True suffering comes from sacrifices, but it need not be in silence. Spiritually, suffering is a means to help Souls to learn and evolve. Now this may not help those who are suffering or be of much comfort, but that’s why it exists. Souls should try not to blame others, but accept the lessons learned, otherwise they will repeat the lessons again, and no one wants to go through that if they can help it. Maybe the lesson is to learn forgiveness, tolerance, or to learn how and when to trust others—there are a multitude of lessons that involve suffering, including losing someone you love. We can help others suffer less by considering others in our actions, and to have empathy for others. That is another lesson all Souls learn. Often suffering is eased with a kind word or act, or when someone will listen without judgment, for we all make mistakes—humans were not created to be perfect.

Some Ancient Soul Musings

The start of a New Year usually is a relief to many when we see all the predictable ads for gyms, and the stores laden with fitness gadgets, yet people still buy into it! This year I feel will be unsettled, and while we leave behind 2016; a year with a high death count of the well-known, I see that as a mere taster for what is to come. People die, we know that, and the sheer volume of well-known deaths in the past year reminds us that life is transient and death is inevitable. One always wonders whether the Souls concerned had achieved all their goals, or that the ones they were seeking were not longer possible.

One of the best things that has happened is my reconnection with an old spiritual friend, whom I hope will share some of her amazing art work and thoughts here. She was around when I was reawakening, and we’ve been through some tough times together and supported one another. I’ve also been reminded with my recent charge, that we can’t save everyone, and even when lessons are obvious to a Lightworker, it’s not apparent to the charge. I decided to spell out the lesson, and then asked my charge last night if she had learned. She agreed I was right, but said she hadn’t learned her lesson. At that point I stated that it was pointless helping someone if they are not willing to learn, phrased as a rhetorical question. Today the charge is in hospital, and maybe then they will see the importance of learning, rather than seeing her actions as juvenile determination (she is 67, but physical age has no bearing on Soul Age). My words may have been cruel in the eyes of some, but honest and direct; I told her she doesn’t have a broken leg that can be healed, but a deteriorating terminal illness and that she needs to take responsibility and accept that.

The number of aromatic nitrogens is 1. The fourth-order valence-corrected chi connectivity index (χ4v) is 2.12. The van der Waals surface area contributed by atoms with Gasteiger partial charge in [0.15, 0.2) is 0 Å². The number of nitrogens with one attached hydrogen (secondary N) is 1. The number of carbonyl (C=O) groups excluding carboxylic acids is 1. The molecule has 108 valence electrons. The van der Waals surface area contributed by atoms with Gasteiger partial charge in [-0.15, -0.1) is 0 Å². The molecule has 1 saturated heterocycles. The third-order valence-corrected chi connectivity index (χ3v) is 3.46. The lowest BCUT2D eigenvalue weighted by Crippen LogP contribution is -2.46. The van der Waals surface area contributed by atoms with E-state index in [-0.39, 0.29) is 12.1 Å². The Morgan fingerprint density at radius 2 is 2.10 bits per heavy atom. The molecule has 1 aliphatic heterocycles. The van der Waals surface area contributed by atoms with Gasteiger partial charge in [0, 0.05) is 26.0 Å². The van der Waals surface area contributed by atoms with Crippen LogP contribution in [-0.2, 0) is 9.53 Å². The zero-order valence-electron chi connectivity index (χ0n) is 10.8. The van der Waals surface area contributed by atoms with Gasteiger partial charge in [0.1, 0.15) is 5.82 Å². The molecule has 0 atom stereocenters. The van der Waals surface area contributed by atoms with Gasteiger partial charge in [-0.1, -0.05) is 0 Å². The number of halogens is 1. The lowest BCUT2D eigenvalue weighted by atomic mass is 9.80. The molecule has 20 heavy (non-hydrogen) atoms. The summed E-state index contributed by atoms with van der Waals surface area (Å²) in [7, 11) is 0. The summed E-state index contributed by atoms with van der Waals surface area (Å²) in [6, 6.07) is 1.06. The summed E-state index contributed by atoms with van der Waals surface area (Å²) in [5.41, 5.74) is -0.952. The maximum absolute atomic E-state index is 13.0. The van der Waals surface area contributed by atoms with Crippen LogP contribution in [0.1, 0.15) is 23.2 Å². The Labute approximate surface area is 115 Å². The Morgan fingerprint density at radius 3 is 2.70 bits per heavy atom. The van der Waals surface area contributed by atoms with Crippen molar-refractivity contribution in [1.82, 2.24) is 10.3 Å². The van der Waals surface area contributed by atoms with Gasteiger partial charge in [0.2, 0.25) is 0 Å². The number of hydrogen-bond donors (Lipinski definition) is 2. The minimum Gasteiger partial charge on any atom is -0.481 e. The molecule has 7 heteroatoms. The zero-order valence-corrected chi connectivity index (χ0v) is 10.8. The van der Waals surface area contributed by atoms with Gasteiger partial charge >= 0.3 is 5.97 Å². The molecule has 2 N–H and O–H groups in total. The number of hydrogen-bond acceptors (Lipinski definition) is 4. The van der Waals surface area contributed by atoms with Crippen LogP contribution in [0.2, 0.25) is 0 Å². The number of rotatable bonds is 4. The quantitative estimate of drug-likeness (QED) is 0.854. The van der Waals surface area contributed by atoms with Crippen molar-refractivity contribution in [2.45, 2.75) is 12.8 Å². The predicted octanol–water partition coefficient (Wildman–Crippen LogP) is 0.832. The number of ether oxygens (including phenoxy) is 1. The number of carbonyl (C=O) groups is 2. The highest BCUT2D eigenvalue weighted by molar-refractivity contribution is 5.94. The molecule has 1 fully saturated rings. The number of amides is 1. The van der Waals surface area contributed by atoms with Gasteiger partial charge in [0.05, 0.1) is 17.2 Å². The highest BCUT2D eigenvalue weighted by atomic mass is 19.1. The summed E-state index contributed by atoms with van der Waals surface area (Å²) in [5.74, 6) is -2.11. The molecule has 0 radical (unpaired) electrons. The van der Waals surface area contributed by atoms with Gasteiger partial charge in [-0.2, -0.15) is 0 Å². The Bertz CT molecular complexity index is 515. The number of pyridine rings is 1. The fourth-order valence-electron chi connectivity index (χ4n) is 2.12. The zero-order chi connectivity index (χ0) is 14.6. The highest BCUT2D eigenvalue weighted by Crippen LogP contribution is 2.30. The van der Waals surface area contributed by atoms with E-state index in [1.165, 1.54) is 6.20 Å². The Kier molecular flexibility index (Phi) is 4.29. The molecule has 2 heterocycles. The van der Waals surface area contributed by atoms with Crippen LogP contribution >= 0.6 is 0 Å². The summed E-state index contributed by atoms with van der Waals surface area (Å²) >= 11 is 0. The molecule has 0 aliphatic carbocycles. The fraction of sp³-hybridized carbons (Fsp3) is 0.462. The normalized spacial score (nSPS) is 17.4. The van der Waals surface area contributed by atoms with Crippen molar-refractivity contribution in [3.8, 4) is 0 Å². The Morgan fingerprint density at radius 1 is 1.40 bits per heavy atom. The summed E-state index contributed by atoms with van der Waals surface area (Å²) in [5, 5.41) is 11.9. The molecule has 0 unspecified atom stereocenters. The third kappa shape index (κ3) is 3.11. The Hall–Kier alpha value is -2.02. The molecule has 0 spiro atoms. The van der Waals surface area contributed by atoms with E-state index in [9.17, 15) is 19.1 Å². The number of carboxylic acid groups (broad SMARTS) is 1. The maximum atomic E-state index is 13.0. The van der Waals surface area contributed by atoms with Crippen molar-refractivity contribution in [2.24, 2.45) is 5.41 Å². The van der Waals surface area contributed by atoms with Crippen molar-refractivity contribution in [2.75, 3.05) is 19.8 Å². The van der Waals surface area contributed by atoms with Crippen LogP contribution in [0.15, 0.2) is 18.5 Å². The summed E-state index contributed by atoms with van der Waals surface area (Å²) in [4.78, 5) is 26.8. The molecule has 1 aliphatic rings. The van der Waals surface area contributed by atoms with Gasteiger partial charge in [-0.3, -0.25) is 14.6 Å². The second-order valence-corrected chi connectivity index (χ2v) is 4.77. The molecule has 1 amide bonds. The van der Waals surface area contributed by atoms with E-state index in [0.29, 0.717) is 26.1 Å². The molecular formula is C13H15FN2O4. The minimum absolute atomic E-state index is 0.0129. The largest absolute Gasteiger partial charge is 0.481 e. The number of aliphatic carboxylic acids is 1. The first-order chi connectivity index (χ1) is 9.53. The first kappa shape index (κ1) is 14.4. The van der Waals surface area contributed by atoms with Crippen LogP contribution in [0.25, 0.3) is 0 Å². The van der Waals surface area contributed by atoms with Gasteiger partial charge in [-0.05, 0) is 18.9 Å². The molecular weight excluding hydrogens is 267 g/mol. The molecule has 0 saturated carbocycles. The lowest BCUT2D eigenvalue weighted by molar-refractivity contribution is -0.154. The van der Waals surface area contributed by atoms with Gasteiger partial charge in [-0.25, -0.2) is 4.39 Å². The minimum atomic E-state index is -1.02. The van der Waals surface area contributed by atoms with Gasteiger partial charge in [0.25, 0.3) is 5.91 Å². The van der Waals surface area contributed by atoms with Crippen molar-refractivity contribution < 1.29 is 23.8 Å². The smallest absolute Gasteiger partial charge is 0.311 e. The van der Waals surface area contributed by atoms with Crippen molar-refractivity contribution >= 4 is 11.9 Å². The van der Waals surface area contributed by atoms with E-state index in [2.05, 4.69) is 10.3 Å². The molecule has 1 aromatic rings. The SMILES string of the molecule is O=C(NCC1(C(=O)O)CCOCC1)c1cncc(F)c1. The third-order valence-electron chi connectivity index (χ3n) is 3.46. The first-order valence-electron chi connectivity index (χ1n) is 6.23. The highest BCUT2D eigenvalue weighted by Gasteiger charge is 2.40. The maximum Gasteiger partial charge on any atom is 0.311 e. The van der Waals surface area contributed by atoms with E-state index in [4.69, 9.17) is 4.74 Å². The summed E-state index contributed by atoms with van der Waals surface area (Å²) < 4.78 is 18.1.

As an Ancient Soul, it can be frustrating watching and listening to others make errors that can be avoided. While some ask for advice, the problem is you can’t tell people what they need to discover through experience. How can you know that love can lead to heartbreak when you have never truly experienced it, or how it feels or how to react when someone has betrayed you? No book or agony aunt can tell you how to feel, but can advise you on your options. On a spiritual forum that I sometimes frequent, I have noticed more arrogant members and egotistical posts, and indeed the admins seem to carry that same attitude. It does concern me that people behave in such a manner and think it’s normal or acceptable, but it reminds me that each Soul learns in their own way and at their own pace. It is best to ignore those who are not ready to listen or seek help; what they consider to be help is not usually the help that is offered. Assistance comes in many forms, but those who want short cut answers will be oblivious to what is in front of them. No one is entitled to help, but some assume they have a right to it. Help is offered as and when, and if that person feels the other will benefit. Just because I know and can help, doesn’t mean that I must or will. That is called discernment and free will, as well as being sensible. Why would I wish to help someone who is rude and disrespectful, because all it does is feed their ego, which doesn’t help with their soul growth and takes up my time and energy?

Spiritualism appears to be more commercial as people look for answers, reasons, and blame for why things have happened. Often these people who are dissatisfied with their lot and need someone or something to blame, and spiritualism is not the answer. Many don’t wish to hear things unless it suits them, therefore, why do they ask the question if they don’t want to hear the answer? I always say, don’t ask unless you are ready and prepared to hear the truth. However, reading what many consider to be normal allows me to respond to their behaviors in my own writings, and reminds me that there are many folks who assume they are spiritual (because they have read a few books and can quote others), and perhaps they are in their own minds. The Spiritual Path doesn’t always reveal answers, but it enables one to ask the right questions.

My own path is a little weary, and while I see the world in disarray, the USA is about to validate a dangerous and unworthy leader. Power can be dangerous, and while many people adopt the ‘let’s wait and see’ approach and hope to be surprised, the wise will look at damage limitation. Right now, Narnia seems to be a better place to be. Humanity seems to make the same mistakes over and over again, and isn’t learning…